Abstinence outside of marriage remains a rule. But a policy change announced Monday [March 24] will now permit gay Christians in legal same-sex marriages to be employed at one of America’s largest Christian charities.
If you keep up with conservative Christian issues at all, then what happened next shouldn’t really be a surprise. Conservative Christians put their money where their mouths were, with around 5,000 sponsors canceling. These conservative Christians spoke loudly and clearly — they will support organizations that stand for their values, and if an organization wants to be known as Christian, it better follow Christianity the way in which evangelicals understand it. And so, just two days after the announcement…
Last week, World Vision, one of the top Christian charitable organizations in the world, reversed its course and announced that it would continue to discriminate against Christians in gay relationships in its hiring.
On Facebook and elsewhere, conservative Christians have attempted en masse to show that this series of actions doesn’t represent evangelical Christians announcing to the entire world that they view charity as less important than political and social views (or at the least that they view charity as being contingent upon certain political and social views). One main argument that I’ve seen in several places is that most likely, the sponsors who canceled their sponsorships with World Vision simply transferred those sponsorships elsewhere…so they are still helping kids, just with organizations that better reflect their views.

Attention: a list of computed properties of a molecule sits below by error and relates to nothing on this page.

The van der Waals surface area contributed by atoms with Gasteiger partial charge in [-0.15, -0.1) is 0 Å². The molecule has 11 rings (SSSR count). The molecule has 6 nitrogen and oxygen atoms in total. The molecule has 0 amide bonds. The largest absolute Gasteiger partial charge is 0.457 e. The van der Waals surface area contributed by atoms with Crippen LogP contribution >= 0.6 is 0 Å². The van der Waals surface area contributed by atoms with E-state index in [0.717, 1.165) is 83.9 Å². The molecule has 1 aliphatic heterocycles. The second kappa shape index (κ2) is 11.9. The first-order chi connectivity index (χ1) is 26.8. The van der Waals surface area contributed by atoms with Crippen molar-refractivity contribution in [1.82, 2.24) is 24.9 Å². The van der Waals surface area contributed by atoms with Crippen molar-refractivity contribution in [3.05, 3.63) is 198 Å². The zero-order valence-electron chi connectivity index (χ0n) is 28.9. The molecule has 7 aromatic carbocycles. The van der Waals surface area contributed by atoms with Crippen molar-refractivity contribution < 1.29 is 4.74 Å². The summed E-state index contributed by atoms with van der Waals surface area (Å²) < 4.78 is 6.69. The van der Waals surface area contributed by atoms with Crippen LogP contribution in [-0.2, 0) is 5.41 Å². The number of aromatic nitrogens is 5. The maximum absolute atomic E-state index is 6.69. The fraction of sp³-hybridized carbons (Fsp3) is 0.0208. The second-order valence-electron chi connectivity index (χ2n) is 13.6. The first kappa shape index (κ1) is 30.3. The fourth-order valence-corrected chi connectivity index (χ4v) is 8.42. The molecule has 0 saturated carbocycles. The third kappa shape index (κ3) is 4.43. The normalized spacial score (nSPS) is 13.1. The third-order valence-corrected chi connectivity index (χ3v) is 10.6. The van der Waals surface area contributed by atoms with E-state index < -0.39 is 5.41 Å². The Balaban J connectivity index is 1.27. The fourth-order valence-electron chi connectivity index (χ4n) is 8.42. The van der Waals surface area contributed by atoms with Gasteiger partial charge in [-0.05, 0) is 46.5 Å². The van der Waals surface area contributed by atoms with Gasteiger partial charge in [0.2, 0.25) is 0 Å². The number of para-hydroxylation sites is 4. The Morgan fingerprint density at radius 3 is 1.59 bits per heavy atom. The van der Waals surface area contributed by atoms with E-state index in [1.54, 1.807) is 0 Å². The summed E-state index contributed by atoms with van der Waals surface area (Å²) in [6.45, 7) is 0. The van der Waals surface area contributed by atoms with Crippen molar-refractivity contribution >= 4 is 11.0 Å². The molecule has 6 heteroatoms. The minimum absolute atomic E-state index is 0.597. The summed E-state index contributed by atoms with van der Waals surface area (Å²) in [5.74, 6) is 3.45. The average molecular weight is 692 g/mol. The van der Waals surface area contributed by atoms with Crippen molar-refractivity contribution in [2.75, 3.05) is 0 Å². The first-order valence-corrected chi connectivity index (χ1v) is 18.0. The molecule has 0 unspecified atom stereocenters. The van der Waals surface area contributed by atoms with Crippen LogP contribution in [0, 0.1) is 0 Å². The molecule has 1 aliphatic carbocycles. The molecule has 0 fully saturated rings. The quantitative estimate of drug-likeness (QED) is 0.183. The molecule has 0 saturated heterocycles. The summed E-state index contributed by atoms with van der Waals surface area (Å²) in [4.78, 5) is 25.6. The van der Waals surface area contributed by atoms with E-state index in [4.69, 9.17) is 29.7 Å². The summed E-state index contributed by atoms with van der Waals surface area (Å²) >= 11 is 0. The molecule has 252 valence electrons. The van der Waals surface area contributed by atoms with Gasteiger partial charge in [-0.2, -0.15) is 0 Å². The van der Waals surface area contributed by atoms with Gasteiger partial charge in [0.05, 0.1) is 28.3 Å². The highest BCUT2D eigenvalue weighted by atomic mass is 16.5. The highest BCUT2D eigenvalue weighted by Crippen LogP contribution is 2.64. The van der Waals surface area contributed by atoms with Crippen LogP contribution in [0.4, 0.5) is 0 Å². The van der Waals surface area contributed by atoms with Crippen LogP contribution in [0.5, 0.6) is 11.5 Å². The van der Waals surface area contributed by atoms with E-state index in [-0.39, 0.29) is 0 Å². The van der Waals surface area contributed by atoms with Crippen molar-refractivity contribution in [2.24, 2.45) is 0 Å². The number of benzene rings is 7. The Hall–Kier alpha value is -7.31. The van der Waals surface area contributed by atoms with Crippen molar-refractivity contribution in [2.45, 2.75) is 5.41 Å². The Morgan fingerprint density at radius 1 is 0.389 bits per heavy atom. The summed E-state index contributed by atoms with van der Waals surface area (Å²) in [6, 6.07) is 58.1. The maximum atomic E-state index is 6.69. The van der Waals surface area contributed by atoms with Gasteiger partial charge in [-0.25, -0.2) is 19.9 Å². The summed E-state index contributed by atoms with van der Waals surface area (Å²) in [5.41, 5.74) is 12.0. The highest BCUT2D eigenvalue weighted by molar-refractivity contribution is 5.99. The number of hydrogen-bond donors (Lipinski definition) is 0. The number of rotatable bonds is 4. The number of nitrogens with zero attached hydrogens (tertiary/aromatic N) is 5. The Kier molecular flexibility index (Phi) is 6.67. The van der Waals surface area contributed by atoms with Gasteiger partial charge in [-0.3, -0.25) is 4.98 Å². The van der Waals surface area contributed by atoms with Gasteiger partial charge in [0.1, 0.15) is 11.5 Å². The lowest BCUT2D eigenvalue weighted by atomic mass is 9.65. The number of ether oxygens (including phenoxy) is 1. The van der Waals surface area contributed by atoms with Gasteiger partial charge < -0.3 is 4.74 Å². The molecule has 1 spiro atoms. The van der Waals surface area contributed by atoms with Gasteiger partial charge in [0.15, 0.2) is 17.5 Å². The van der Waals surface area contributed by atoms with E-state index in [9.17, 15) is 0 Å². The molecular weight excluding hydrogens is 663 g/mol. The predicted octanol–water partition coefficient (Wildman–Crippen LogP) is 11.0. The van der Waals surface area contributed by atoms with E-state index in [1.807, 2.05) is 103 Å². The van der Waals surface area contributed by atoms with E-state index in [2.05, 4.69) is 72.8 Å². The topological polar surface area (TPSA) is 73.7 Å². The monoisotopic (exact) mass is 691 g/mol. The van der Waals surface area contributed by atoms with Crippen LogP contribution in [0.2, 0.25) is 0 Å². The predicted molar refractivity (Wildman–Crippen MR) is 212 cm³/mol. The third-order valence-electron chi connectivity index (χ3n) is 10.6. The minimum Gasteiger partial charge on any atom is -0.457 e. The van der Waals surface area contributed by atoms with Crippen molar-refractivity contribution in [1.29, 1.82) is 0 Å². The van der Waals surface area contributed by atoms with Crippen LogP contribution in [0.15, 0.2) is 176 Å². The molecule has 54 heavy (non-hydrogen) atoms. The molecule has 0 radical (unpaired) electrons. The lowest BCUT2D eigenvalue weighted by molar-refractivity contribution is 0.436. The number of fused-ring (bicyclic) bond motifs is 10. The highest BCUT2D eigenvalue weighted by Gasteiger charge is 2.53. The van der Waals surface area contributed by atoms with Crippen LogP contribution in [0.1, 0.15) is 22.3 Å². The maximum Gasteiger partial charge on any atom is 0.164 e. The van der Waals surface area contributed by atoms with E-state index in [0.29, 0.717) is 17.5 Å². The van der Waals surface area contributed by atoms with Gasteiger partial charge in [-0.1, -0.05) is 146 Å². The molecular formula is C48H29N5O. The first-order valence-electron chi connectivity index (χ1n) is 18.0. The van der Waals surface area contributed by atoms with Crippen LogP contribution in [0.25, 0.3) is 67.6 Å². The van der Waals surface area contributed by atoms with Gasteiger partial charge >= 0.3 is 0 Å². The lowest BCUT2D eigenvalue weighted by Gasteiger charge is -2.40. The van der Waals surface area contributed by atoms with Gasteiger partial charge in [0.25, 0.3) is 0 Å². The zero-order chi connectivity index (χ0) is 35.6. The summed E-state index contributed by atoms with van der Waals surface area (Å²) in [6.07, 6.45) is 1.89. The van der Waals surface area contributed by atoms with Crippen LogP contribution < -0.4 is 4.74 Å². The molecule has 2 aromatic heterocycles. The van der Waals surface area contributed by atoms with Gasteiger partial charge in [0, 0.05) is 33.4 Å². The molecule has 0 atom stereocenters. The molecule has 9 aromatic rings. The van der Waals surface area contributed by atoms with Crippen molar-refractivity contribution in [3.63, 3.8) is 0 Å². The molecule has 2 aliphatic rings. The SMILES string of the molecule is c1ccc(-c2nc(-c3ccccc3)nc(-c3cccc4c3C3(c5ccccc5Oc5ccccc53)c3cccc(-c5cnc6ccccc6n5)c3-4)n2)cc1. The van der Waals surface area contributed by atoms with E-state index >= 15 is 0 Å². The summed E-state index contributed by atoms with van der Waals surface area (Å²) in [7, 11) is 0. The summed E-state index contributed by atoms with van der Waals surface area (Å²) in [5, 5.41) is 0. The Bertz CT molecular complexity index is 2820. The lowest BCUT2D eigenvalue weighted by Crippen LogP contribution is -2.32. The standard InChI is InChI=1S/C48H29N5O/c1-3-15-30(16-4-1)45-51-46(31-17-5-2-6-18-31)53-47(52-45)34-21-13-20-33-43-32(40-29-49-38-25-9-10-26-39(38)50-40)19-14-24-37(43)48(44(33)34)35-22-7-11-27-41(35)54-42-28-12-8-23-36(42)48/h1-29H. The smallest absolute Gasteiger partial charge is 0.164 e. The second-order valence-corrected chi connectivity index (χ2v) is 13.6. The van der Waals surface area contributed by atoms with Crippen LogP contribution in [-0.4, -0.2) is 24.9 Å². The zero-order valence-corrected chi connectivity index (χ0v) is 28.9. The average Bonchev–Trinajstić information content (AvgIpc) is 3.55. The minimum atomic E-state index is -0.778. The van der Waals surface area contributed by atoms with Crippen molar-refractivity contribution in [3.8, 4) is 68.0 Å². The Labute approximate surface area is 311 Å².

Frequently, people opposed to ideals of women’s equality will argue that the proponents of women’s equality incorrectly assume that equality means sameness. For a recent Mormon take on this trope, see this Deseret News post from Linda and Richard Eyre on Women and the Priesthood in Mormon theology. As they write:
But there is one problem that pervades the feminism culture and that is actually working against the ultimate and worthy goal of total equality. It is the notion that equality means sameness. In actuality, striving for sameness will never produce equality, because there will always be small variants and no two people will ever be the same.
True equality comes only when we realize that two very different things can be precisely equal in importance, in beauty and in ultimate potential.
Julie M. Smith had a great post at Times & Seasons (not written directly in response to this article, but it reads as if it could have been…that is how common the equality=/=sameness trope goes) on this issue. Stepping aside Julie’s comments on the problem with the “separate but equal” conceit (which I agree with Julie on this point, but for now, I’m just stepping over this), here’s something Julie pointed out through a comparison of young women’s roles vs. young men’s roles in sacrament meetings:
So we are assuming that the Young Women don’t need to be treated the same (that is, ordained to the Aaronic priesthood and given a chance to prepare, bless, and pass the sacrament) to be equal. But they do need something. What recognition are they receiving in sacrament meeting? (The pathology of publicly praising our sons as a community every single week in the context of worship while never doing that for our daughters as a group is a very deep one. Imagine a family where the son was praised weekly and the daughter never mentioned: no one would think that this is acceptable parenting.) What sense of purpose are they developing? What is motivating them to attend sacrament meeting? What spiritual opportunities are they given? How will they grow?
Feel free to ignore me as a heretic apostate (but hopefully you’ll pay more attention to Julie who is not a heretic apostate), but I would like to give three suggestions for how Mormons who happen to be against women’s ordination can still be empathetic to women’s equality, and thus be seen as more sympathetic.
What Can Mormons Do to Talk the Talk about Equality Without Advocating Sameness?